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What Is A Condition Report And Why Should You Take It Seriously?

What Is A Condition Report And Why Should You Take It Seriously?

A Property Condition Report (PCR) is prepared to assess the property's general condition and repair needs. Every rental agreement must include a condition report, which the landlord must complete at the start and end of a tenancy.

The tenant will receive a copy of the PCR and will be able to dispute any item and request the inclusion of additional items. At the end of the lease period, the landlord will compare the initial and final condition reports to see if any property damage occurred.

Why Is A Condition Report So Important?

A property condition report describes a property's condition at the beginning of the lease. When the tenancy expires, and there is a dispute about property damage or disrepair, the condition reports are reviewed by the Tribunal or Court to determine who is liable.

A condition report is also essential for determining how the rental bond should be returned or whether the landlord should be compensated. If a PCR accurately describes the property's condition at the beginning and conclusion of the lease, it might lessen the chance of disputes between the landlord and renter.

What Is A Condition Report And Why Should You Take It Seriously?

How Does A Condition Report Work At The Start Of The Tenancy?

The landlord must prepare a condition report based on a thorough property inspection within seven days of the tenant's move-in. When a condition report is created, the landlord must provide copies to the renter.

The renter should do a thorough property inspection after getting the documents. If the tenant opposes any aspect of the report, they must state their objection to the document and return it to the landlord within seven days. Don't forget to take many photos of the property; you can use them to back up your claims in your condition report.

What To Expect From A Condition Report At The End Of A Tenancy

The landlord and tenant are required to prepare a second condition report together at the end of the tenancy. Upon completion, the landlord must provide a copy to the tenant. It is presumed to be accurate if both parties sign the condition report. So, the tenant should carefully examine the landlord's report and express any disagreement.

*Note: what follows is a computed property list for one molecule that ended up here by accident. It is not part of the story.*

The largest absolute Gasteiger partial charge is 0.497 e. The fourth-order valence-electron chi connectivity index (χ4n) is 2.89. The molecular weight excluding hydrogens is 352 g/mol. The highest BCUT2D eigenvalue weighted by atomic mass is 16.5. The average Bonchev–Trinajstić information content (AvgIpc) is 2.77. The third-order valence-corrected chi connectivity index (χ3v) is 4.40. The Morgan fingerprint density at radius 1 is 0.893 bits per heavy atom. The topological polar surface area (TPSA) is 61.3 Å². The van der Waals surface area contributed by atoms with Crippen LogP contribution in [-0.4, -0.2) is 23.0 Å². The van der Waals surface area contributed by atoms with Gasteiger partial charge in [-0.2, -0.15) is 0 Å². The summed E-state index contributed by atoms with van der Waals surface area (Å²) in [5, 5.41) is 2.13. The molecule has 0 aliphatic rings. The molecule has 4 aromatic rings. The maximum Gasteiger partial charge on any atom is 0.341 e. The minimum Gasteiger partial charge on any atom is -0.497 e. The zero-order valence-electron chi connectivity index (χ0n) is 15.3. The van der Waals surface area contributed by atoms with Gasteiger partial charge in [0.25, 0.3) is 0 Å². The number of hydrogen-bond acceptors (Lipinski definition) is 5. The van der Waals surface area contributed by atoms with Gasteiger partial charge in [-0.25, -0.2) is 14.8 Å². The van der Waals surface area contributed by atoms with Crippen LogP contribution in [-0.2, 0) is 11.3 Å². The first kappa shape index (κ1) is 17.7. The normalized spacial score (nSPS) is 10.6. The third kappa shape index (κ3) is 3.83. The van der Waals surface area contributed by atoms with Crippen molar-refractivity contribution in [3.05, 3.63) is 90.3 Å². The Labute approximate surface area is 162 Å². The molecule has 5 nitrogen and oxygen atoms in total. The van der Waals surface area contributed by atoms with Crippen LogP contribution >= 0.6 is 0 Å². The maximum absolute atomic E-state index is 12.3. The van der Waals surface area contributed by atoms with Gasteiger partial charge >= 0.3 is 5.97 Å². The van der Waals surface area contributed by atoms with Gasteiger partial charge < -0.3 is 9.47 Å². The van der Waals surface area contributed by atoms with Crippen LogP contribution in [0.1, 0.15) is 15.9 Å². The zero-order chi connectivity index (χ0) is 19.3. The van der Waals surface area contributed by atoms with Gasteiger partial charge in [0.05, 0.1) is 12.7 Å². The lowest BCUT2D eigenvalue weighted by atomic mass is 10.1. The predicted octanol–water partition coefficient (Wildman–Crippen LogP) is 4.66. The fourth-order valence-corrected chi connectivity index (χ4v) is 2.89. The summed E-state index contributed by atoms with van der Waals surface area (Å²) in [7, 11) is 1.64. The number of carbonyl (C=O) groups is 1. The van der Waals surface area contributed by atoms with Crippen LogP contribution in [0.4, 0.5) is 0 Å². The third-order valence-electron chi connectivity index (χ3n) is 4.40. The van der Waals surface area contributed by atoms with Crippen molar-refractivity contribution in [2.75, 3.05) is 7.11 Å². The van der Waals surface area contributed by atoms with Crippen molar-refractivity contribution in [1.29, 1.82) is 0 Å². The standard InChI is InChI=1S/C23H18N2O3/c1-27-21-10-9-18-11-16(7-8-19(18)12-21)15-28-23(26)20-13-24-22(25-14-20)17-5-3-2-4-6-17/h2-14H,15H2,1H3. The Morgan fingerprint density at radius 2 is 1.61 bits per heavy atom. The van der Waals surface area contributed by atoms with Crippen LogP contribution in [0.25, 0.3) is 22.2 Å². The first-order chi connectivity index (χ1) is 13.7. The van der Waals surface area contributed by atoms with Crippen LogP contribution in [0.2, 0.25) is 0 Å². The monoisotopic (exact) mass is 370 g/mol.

The landlord might complete the condition report without the tenant's participation if the tenant was given a reasonable opportunity to attend but declined. However, the landlord and tenant should collaborate to find a convenient time to complete the condition report together.

Conclusion

A condition report allows you to document the condition of a property at the start and end of a tenancy. Landlords and tenants should follow the appropriate procedures to ensure that the condition report is delivered in accordance with the agreed-upon deadlines.

Contact us today if you're having difficulties with your PCR, if you need to draw one up, or you want to learn more about the process.

What Is A Condition Report And Why Should You Take It Seriously?

Disclaimer: The information provided is for guidance only and does not replace independent business, legal and financial advice which we strongly recommend. Whilst the information is considered true and correct at the date of publication, changes in circumstances after the time of publication may impact the accuracy of the information provided. PRD will not accept responsibility or liability for any reliance on the blog information, including but not limited to, the accuracy, currency or completeness of any information or links.

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